MINNEAPOLIS — Hospital officials recently announced that the Hennepin County Medical Center will build a 322,000-square-foot expansion hospital in Minneapolis. The $191 million expansion to the downtown Minneapolis health care campus will include primary care clinics, specialty clinics and outpatient surgery facilities.
“This will complete the original master facility plan that the County Board approved in 2007 when we recognized the need to update medical center facilities,” said Mike Opat, chair of the Hennepin County Board and member of the health care system’s board of directors, in a statement. “The rest of the original plan, including replacing all of the intensive care units in the hospital and opening the Whittier Clinic, has been completed. Now it’s time to address the need for a new clinic and specialty center downtown.”
The plans were prompted by a recent study that suggested the current medical facilities would not be able to support the growing community by 2017. The newest buildings currently at the medical center were built in the 1970s. The aging buildings are also spread across nine different buildings. The new expansion will unify services to benefit both patients and medical staff.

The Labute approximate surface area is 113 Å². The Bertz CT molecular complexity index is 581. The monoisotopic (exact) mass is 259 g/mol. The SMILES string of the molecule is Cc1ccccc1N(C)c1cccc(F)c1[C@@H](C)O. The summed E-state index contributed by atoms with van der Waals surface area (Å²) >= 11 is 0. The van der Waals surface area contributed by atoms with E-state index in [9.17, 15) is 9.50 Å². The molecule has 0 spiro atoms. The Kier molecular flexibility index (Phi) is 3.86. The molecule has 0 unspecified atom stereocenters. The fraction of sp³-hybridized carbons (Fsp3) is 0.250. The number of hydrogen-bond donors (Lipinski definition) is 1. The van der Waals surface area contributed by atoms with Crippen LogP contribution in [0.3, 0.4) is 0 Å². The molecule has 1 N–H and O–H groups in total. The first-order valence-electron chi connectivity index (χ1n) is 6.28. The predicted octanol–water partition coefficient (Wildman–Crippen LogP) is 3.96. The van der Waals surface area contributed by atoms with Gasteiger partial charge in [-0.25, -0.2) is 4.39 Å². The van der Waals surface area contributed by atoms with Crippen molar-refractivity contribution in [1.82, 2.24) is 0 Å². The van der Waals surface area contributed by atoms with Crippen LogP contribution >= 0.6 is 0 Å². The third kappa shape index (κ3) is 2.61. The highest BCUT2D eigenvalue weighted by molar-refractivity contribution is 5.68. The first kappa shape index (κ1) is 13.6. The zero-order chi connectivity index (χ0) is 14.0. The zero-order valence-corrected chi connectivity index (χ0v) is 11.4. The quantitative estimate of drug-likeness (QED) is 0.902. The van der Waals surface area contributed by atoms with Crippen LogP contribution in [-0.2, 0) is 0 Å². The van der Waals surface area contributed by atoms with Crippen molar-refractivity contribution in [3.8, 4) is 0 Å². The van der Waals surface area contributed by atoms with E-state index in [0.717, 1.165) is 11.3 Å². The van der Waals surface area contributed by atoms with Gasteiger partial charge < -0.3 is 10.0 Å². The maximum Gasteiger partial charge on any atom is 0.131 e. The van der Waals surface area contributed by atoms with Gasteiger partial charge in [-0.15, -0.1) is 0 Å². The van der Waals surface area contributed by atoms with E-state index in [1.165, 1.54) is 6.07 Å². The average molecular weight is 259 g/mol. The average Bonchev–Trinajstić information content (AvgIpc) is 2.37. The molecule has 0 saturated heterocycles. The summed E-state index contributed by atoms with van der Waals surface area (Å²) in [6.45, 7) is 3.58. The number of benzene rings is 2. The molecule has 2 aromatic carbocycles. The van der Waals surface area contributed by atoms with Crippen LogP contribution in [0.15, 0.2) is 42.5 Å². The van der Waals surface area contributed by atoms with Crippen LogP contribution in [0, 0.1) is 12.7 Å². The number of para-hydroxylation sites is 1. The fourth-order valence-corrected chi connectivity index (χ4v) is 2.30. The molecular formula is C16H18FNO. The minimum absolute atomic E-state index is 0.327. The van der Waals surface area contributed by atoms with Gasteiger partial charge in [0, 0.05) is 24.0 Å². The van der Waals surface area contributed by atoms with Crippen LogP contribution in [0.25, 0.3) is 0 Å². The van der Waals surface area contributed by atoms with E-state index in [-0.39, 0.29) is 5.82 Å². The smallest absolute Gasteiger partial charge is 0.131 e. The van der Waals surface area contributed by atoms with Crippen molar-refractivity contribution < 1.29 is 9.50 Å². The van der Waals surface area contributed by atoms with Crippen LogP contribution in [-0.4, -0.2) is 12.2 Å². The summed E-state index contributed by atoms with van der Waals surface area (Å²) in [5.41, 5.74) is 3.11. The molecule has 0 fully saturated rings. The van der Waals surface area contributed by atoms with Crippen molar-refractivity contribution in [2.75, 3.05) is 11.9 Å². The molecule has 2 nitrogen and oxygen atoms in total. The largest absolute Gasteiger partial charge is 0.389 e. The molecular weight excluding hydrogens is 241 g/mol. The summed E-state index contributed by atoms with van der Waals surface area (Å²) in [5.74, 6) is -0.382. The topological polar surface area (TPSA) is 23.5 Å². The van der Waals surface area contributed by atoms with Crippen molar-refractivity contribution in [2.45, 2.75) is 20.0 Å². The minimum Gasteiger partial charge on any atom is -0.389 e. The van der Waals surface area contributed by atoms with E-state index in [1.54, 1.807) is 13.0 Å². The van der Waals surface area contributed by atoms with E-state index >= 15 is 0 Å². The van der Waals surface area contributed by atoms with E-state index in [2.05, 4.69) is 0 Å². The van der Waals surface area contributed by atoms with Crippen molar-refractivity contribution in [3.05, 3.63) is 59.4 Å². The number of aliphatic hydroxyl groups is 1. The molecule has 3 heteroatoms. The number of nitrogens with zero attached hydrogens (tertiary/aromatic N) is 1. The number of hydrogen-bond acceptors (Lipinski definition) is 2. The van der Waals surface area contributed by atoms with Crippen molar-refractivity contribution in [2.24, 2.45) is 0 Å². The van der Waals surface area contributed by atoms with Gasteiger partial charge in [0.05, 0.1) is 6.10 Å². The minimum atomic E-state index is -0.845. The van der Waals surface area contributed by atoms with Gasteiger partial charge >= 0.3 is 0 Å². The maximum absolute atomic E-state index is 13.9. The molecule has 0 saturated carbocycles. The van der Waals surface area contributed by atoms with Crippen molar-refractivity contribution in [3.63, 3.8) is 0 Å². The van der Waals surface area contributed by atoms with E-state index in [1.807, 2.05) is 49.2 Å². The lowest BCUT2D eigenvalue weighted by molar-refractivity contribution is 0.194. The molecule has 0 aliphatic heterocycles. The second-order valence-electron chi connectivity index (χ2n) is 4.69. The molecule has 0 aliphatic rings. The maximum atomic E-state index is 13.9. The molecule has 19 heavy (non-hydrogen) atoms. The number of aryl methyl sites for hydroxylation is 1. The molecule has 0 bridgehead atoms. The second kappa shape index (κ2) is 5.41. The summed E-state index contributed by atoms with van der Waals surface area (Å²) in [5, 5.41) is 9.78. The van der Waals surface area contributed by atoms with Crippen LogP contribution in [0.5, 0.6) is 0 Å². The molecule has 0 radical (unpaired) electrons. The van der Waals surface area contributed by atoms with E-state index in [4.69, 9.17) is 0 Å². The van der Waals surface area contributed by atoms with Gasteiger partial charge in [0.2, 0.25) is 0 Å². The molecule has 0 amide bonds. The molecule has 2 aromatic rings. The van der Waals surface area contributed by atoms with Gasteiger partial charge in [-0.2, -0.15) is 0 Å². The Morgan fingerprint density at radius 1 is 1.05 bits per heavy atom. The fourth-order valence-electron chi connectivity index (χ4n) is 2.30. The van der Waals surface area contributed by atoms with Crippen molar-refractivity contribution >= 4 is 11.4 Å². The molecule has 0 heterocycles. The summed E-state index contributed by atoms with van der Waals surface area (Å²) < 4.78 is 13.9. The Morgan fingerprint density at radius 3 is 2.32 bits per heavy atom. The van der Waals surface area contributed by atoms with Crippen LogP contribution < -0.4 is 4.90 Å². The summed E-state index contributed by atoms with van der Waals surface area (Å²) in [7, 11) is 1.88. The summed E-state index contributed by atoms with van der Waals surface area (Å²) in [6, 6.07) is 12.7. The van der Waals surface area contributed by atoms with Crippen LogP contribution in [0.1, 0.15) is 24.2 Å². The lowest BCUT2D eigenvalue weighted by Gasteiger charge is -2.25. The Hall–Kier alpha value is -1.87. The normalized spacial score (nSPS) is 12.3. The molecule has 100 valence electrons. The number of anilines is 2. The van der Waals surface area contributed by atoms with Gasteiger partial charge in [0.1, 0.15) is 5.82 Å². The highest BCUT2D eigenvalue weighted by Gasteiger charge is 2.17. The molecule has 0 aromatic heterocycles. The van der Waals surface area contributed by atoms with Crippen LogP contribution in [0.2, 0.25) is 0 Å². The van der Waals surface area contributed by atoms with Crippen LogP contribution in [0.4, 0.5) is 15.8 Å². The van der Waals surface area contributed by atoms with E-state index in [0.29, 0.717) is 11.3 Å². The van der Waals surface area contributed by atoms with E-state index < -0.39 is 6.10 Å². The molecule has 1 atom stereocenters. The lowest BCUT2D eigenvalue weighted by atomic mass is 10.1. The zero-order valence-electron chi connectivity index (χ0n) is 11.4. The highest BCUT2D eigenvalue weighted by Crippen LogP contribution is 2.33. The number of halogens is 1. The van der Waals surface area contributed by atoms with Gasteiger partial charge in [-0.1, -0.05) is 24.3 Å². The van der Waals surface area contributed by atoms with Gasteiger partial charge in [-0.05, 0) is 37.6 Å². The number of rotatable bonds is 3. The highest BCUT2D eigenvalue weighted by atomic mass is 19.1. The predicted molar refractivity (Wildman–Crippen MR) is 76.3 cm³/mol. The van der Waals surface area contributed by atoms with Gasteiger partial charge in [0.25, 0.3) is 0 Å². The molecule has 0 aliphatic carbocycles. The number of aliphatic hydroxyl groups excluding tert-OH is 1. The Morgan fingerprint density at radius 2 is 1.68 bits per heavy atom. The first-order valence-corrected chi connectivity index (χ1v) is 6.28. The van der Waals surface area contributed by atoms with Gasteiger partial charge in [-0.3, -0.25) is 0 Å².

“This will be a centerpiece of our downtown campus and, more importantly, enable us to provide quality care to our current and expanding patient base efficiently and effectively,” said Sharon Sayles Belton, chair of the Hennepin Healthcare System’s board of directors, in a statement. “HCMC has been a good neighbor, major employer, and community partner in the Elliot Park neighborhood for more than 40 years, and with this project, we will participate in the continued transformation of the east side of downtown Minneapolis.”
The new building will be in close proximity to the Wells Fargo office and residential development that will break ground in May and the new Vikings stadium that will open in 2016. The expansion is set to better accommodate the burgeoning downtown.
“Our hospital and clinic system today has all of the services and specialties to provide care to people who live and work downtown, but we lack the convenience of having that care centralized and accessible for people who need a quick visit to their doctor, with close parking and skyway access,” said Scott Wordelman, vice president of ambulatory care, in a statement. “Our specialty services in the new building will be convenient if you are coming from outside of downtown, and will feature the kind of care, access and amenities that will make it an exceptional experience for our patients. With the recent growth of our neighborhood clinic system in Minneapolis and suburban Hennepin County, we are seeing more patients come downtown for specialty care and this new facility will serve them well.”
The project is expected to debut in 2016.